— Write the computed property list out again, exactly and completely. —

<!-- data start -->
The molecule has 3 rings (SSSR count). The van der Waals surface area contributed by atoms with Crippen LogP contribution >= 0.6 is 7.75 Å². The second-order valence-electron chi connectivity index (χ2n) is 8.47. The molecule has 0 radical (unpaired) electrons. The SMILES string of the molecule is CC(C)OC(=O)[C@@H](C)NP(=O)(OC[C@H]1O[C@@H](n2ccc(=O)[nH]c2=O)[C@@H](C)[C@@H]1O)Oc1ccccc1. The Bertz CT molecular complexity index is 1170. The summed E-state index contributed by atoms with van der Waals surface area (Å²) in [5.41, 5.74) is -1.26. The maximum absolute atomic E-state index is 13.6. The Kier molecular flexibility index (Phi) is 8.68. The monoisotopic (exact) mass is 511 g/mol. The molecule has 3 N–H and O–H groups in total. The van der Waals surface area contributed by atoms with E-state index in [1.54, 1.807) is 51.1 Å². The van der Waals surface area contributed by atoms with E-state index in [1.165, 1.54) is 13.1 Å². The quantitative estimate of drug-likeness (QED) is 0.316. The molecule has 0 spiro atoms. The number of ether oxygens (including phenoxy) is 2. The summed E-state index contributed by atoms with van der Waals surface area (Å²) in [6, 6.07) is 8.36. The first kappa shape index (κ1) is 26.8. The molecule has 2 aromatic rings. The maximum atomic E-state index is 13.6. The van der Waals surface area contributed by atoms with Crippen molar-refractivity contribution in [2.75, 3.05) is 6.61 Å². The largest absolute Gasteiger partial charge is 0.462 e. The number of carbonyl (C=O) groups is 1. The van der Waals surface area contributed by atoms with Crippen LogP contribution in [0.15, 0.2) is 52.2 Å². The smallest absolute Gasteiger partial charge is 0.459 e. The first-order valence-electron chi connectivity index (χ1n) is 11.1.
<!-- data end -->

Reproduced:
The molecule has 3 rings (SSSR count). The van der Waals surface area contributed by atoms with Crippen LogP contribution >= 0.6 is 7.75 Å². The second-order valence-electron chi connectivity index (χ2n) is 8.47. The molecule has 0 radical (unpaired) electrons. The SMILES string of the molecule is CC(C)OC(=O)[C@@H](C)NP(=O)(OC[C@H]1O[C@@H](n2ccc(=O)[nH]c2=O)[C@@H](C)[C@@H]1O)Oc1ccccc1. The Bertz CT molecular complexity index is 1170. The summed E-state index contributed by atoms with van der Waals surface area (Å²) in [5.41, 5.74) is -1.26. The maximum absolute atomic E-state index is 13.6. The Kier molecular flexibility index (Phi) is 8.68. The monoisotopic (exact) mass is 511 g/mol. The molecule has 3 N–H and O–H groups in total. The van der Waals surface area contributed by atoms with E-state index in [1.54, 1.807) is 51.1 Å². The van der Waals surface area contributed by atoms with E-state index in [1.165, 1.54) is 13.1 Å². The quantitative estimate of drug-likeness (QED) is 0.316. The molecule has 0 spiro atoms. The number of ether oxygens (including phenoxy) is 2. The summed E-state index contributed by atoms with van der Waals surface area (Å²) in [6, 6.07) is 8.36. The first kappa shape index (κ1) is 26.8. The molecule has 2 aromatic rings. The maximum atomic E-state index is 13.6. The van der Waals surface area contributed by atoms with Crippen molar-refractivity contribution in [2.75, 3.05) is 6.61 Å². The largest absolute Gasteiger partial charge is 0.462 e. The number of carbonyl (C=O) groups is 1. The van der Waals surface area contributed by atoms with Crippen LogP contribution in [0.15, 0.2) is 52.2 Å². The smallest absolute Gasteiger partial charge is 0.459 e. The first-order valence-electron chi connectivity index (χ1n) is 11.1.